Carl Gilchrist, Gleaner Writer
MEMBER OF Parliament Ernie Smith might just have become the butt of a new round of jokes. Despite his impassioned plea in February for tougher penalties for buggery convicts, the South West St Ann representative, who is also an attorney-at-law, was in court last week strongly defending a man charged with - you guessed it - buggery.
So strident was Smith in defence of his client in the St Ann Circuit Court that although pleading guilty to the charge, the accused was able to walk away with just a suspended sentence.
Smith later defended his action, saying he was upholding the tenets of his profession.
"I am a professional person; anyone who confides in me and believes in me that I will properly represent them in any case, provided I take the case, I give that person my 100 per cent expertise," Smith explained.
Lenford Adams, 23, of Alexandria, St Ann, was brought before Justice Leighton Pusey on a charge of buggery on February 23.
Allegations presented by Assistant Director of Public Prosecutions Natalie Brooks are that on August 19, 2007, the accused entered the room of his female cousin and began fondling her, and buggered her afterwards.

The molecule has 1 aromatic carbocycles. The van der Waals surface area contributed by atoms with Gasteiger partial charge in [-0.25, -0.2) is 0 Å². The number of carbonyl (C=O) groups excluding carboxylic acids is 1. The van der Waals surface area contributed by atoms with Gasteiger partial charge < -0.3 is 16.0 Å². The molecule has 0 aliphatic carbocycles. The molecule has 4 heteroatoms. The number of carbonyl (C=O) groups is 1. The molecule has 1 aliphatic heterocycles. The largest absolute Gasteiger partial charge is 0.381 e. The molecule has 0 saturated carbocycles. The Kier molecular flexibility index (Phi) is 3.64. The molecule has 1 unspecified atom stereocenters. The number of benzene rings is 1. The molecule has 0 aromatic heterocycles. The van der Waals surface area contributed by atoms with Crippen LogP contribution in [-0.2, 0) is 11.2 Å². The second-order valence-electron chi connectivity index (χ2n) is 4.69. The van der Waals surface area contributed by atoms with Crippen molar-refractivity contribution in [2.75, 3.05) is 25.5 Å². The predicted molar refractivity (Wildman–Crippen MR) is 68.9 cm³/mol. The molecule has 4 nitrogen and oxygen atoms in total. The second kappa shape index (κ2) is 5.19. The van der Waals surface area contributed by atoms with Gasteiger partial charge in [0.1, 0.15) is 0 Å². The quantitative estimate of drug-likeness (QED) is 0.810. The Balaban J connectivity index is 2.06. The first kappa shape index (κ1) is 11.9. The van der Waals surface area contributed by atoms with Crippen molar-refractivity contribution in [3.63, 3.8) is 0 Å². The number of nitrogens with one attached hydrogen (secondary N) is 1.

Adams pleaded guilty but sentencing was put off until March 6.
No deviant behaviour
When the case was heard last Friday, Smith pleaded with the judge not to send Adams to prison, arguing that his client had never before run afoul of the law.
Based on the probation report, Smith said, his client had never displayed any deviant behaviour and co-existed well with others in his community.
Smith's stout-hearted defence was in stark contrast to his lambasting of gays and buggery - the main sexual expression among homosexual males - in a presentation to Parliament last month.
But in court Friday, Smith changed his tune on buggery.
"My view on a particular behaviour in the Jamaican society has nothing to do with my professionalism. It has nothing to do with the quality of representation that I give every person who retains me to defend them," Smith said.